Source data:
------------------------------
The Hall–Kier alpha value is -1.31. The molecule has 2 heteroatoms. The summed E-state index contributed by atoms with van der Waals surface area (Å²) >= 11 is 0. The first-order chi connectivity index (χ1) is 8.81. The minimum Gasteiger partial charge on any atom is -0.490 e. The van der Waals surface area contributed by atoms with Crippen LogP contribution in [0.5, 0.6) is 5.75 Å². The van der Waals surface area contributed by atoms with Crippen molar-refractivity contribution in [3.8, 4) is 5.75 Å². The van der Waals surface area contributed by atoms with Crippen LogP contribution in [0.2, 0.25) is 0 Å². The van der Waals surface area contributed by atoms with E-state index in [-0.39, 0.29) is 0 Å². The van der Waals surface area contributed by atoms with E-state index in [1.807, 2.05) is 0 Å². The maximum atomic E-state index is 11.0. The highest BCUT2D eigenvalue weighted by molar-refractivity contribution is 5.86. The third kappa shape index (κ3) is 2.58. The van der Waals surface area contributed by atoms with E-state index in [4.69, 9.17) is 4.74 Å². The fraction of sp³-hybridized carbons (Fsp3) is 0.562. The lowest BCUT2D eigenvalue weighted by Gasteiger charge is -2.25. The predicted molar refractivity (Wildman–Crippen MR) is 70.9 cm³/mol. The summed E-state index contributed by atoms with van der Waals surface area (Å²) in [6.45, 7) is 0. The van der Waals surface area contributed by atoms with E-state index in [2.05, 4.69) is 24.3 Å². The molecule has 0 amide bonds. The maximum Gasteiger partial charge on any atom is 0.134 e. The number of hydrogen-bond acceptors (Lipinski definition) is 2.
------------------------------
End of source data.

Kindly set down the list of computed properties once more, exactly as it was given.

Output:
The Hall–Kier alpha value is -1.31. The molecule has 2 heteroatoms. The summed E-state index contributed by atoms with van der Waals surface area (Å²) >= 11 is 0. The first-order chi connectivity index (χ1) is 8.81. The minimum Gasteiger partial charge on any atom is -0.490 e. The van der Waals surface area contributed by atoms with Crippen LogP contribution in [0.5, 0.6) is 5.75 Å². The van der Waals surface area contributed by atoms with Crippen molar-refractivity contribution in [3.8, 4) is 5.75 Å². The van der Waals surface area contributed by atoms with Crippen LogP contribution in [0.2, 0.25) is 0 Å². The van der Waals surface area contributed by atoms with E-state index in [-0.39, 0.29) is 0 Å². The van der Waals surface area contributed by atoms with E-state index in [1.807, 2.05) is 0 Å². The maximum atomic E-state index is 11.0. The highest BCUT2D eigenvalue weighted by molar-refractivity contribution is 5.86. The third kappa shape index (κ3) is 2.58. The van der Waals surface area contributed by atoms with E-state index in [4.69, 9.17) is 4.74 Å². The fraction of sp³-hybridized carbons (Fsp3) is 0.562. The lowest BCUT2D eigenvalue weighted by Gasteiger charge is -2.25. The predicted molar refractivity (Wildman–Crippen MR) is 70.9 cm³/mol. The summed E-state index contributed by atoms with van der Waals surface area (Å²) in [6.45, 7) is 0. The van der Waals surface area contributed by atoms with E-state index in [2.05, 4.69) is 24.3 Å². The molecule has 0 amide bonds. The maximum Gasteiger partial charge on any atom is 0.134 e. The number of hydrogen-bond acceptors (Lipinski definition) is 2.